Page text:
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Published: 2004/12/01
by Brad Farberman

100 Years of Flight – Club d’Elf Live, 3/28/02, Athens, GA – Club d’Elf

Kufala Recordings 0096

Kufala Recordings 0068

Improvisation is all about faith (though not in the religious sense… although it is that, too). In other words, there are no special precautions one can take to ensure that magic comes out of a jam — all you can do is be positive, and believe that the stars will align.

And, if that's true, bassist Mike Rivard has a lot of faith. His six year-old "band," a Boston-based jam session dubbed "Club d'Elf," relies on improvisation as its primary mode of expression. At gigs, they'll run through any number of Rivard's first-rate compositions, but these are just jumping off points. For Magic. Which, again, cannot be conjured up per se. But it can be coaxed along, and one way to keep things "coaxed" is by rotating participants. By choice or by fate, Berklee grad Rivard is d'Elf's only permanent member. Drummer Eric Kerr and percussionist Brahim Fribgane are almost always there, but that's subject to change as well. So who's down with Club d'Elf? John Medeski spends a lot of time at the clubhouse. So does avant-violinist Mat Maneri, and DJ Mister Rourke. You can find kit-king Adam Deitch (John Scofield Band, Lettuce) there from time to time and Marc Ribot dropped by earlier this year just to say "what up." And what do they sound like? It's pretty epic. Rivard and his conspirators have developed a genre unto themselves, let's call it "free funk." The music gets way out there, often threatening to spiral out of control, but there's usually a nasty groove beneath it all, roping in the spirits. Spirits like slide guitarist Dave Tronzo (Lounge Lizards, Spanish Fly). "I just want everybody to check out what Dave has here," says Rivard on d'Elf's new release, 100 Years of Flight, the two disc concert recording, out now on Kufala, from Cambridge, Massachusetts’ Lizard Lounge, took place on December 18, 2003, the 100-year anniversary of the Wright Brothers’ first flight. "He has some corks in the strings of his guitar. He has his guitar prepared in a very special way for all you people."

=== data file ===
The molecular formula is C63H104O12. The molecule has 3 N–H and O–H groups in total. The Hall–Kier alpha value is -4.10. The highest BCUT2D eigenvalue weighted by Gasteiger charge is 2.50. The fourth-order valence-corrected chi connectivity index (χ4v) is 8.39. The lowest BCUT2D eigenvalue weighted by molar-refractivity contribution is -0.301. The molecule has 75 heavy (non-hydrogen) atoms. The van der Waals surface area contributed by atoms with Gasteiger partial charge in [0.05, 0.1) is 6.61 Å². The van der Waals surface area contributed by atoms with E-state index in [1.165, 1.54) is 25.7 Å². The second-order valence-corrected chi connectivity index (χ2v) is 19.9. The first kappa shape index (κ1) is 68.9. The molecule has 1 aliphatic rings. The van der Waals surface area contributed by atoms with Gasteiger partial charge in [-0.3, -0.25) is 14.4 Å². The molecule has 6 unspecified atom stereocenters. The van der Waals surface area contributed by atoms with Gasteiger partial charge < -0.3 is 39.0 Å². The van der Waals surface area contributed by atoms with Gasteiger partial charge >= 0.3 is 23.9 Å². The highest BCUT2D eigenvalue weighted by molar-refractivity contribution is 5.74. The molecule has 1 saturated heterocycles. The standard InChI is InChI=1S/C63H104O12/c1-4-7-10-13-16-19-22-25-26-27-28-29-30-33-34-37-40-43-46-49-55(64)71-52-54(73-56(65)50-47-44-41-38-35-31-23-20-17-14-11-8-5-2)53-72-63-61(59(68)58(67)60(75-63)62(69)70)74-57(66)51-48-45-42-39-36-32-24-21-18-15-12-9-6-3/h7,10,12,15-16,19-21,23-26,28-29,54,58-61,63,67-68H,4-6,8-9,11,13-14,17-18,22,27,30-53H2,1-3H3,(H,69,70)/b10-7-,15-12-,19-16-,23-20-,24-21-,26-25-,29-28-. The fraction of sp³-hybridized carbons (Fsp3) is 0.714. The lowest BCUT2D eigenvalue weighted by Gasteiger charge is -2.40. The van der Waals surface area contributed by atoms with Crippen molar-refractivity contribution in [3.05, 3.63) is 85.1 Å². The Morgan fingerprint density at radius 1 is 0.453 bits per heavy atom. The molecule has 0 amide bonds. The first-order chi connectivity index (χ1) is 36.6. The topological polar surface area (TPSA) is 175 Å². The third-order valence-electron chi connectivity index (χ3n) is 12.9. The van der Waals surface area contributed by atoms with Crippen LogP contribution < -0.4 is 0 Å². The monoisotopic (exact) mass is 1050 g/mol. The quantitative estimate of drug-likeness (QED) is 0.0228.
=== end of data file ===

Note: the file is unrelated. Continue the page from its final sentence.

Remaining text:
And that idea, in itself, kind of sums up d'Elf's philosophy. Their guitarist, on that particular night, was playing with corks stuck between his strings, and that was cause for celebration, not head-scratching. Club d'Elf is a supportive co-op of musicians who are willing to try new things, go new places, and make great music. And they might play with strange objects stuck in the crevices of their instruments.

But back to Tronzo. His playing, which ranges from freaky to beautiful (and everywhere in between), is beyond fluid, and commands your full attention (remember to breathe when you're listening to him solo). And his interplay with Rivard, Kerr and the forward-thinking Maneri (loud and distorted, his violin often sounds like anything but) is arresting. On this night, a tiny Club made a tiny club shake with haunting, introspective themes and adventurous improvisations (check out Rivard's "Fire In The Brain," a nearly 20-minute odyssey through strange and funky sonic territory; other highlights include the group improv "Al Aita" and the Steve Bernstein composition "Cave Man").

And, if you need more d'Elf (which, undoubtedly, you will), you might be inclined to check out another release from the vault, "Live, 3/28/02 Athens, GA" (also on Kufala). This time out, Rivard's little jam session made it all the way down south, as a septet. On board were Maneri, Mr. Medeski, Mister Rourke, Fribgane, drummer Eric Kalb (Deep Banana Blackout!) and six-stringer Reeves Gabrels (he did time with Bowie).

And it's nothing like the quartet date from '03. With Medeski, Kalb and Rourke on stage, d'Elf get their groove on; Athens was a funky place to be that night, and don't you forget it.

Rivard's "Uncle Skulky" is infectious in all its hip-hop glory, and "Left Hand Of Clyde" could have been a P-Funk song (if P-Funk were seven white guys from Boston and NYC). Additionally, the bonus track ("Shadow's Shift," by the Maneri/Rivard songwriting team), a cut from earlier that week, is the dopest thing ever (think Head Hunters).

And the other dopest thing ever is Club d'Elf. Don't pass up a chance to see these guys, or to grab these records from the good folks over at Kufala. You won't be sorry (if you like really good music).

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